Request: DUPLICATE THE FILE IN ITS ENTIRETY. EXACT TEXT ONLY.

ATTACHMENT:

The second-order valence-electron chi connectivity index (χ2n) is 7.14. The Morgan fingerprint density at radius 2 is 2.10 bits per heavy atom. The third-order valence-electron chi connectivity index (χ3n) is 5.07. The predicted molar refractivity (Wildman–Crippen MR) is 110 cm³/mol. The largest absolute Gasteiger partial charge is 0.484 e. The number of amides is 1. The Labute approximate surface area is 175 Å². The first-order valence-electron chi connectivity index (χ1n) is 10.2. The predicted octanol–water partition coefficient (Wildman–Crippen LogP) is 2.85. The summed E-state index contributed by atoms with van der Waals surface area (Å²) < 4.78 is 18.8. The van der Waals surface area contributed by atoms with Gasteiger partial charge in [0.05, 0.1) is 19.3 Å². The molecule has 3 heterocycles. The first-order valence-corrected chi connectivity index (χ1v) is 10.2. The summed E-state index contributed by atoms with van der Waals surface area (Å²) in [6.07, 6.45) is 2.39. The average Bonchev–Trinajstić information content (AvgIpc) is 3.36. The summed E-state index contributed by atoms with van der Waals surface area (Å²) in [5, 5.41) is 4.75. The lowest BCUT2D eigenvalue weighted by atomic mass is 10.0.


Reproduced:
The second-order valence-electron chi connectivity index (χ2n) is 7.14. The Morgan fingerprint density at radius 2 is 2.10 bits per heavy atom. The third-order valence-electron chi connectivity index (χ3n) is 5.07. The predicted molar refractivity (Wildman–Crippen MR) is 110 cm³/mol. The largest absolute Gasteiger partial charge is 0.484 e. The number of amides is 1. The Labute approximate surface area is 175 Å². The first-order valence-electron chi connectivity index (χ1n) is 10.2. The predicted octanol–water partition coefficient (Wildman–Crippen LogP) is 2.85. The summed E-state index contributed by atoms with van der Waals surface area (Å²) < 4.78 is 18.8. The van der Waals surface area contributed by atoms with Gasteiger partial charge in [0.05, 0.1) is 19.3 Å². The molecule has 3 heterocycles. The first-order valence-corrected chi connectivity index (χ1v) is 10.2. The summed E-state index contributed by atoms with van der Waals surface area (Å²) in [6.07, 6.45) is 2.39. The average Bonchev–Trinajstić information content (AvgIpc) is 3.36. The summed E-state index contributed by atoms with van der Waals surface area (Å²) in [5, 5.41) is 4.75. The lowest BCUT2D eigenvalue weighted by atomic mass is 10.0.